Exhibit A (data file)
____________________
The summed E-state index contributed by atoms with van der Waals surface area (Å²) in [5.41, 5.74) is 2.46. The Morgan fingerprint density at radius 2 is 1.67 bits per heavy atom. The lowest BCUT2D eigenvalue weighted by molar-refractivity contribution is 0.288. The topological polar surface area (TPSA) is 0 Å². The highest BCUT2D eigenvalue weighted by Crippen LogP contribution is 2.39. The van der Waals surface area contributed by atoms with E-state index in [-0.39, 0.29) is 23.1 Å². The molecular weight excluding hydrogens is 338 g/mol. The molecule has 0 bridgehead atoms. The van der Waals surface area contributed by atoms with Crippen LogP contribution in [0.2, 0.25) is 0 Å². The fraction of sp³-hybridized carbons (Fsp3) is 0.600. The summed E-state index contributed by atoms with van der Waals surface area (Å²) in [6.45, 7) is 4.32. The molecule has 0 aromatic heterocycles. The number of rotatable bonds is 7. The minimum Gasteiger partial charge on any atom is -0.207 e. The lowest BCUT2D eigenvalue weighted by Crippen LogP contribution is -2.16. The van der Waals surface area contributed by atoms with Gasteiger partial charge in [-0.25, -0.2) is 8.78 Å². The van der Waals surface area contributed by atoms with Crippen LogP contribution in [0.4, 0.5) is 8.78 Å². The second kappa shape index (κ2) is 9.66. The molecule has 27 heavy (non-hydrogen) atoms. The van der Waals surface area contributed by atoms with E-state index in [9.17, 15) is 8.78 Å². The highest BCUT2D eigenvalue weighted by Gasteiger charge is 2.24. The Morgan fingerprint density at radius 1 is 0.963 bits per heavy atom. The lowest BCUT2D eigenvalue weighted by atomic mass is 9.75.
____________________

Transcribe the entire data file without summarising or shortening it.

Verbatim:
The summed E-state index contributed by atoms with van der Waals surface area (Å²) in [5.41, 5.74) is 2.46. The Morgan fingerprint density at radius 2 is 1.67 bits per heavy atom. The lowest BCUT2D eigenvalue weighted by molar-refractivity contribution is 0.288. The topological polar surface area (TPSA) is 0 Å². The highest BCUT2D eigenvalue weighted by Crippen LogP contribution is 2.39. The van der Waals surface area contributed by atoms with E-state index in [-0.39, 0.29) is 23.1 Å². The molecular weight excluding hydrogens is 338 g/mol. The molecule has 0 bridgehead atoms. The van der Waals surface area contributed by atoms with Crippen LogP contribution in [0.2, 0.25) is 0 Å². The fraction of sp³-hybridized carbons (Fsp3) is 0.600. The summed E-state index contributed by atoms with van der Waals surface area (Å²) in [6.45, 7) is 4.32. The molecule has 0 aromatic heterocycles. The number of rotatable bonds is 7. The minimum Gasteiger partial charge on any atom is -0.207 e. The lowest BCUT2D eigenvalue weighted by Crippen LogP contribution is -2.16. The van der Waals surface area contributed by atoms with Gasteiger partial charge in [-0.25, -0.2) is 8.78 Å². The van der Waals surface area contributed by atoms with Crippen LogP contribution in [0.4, 0.5) is 8.78 Å². The second kappa shape index (κ2) is 9.66. The molecule has 27 heavy (non-hydrogen) atoms. The van der Waals surface area contributed by atoms with E-state index in [9.17, 15) is 8.78 Å². The highest BCUT2D eigenvalue weighted by Gasteiger charge is 2.24. The Morgan fingerprint density at radius 1 is 0.963 bits per heavy atom. The lowest BCUT2D eigenvalue weighted by atomic mass is 9.75.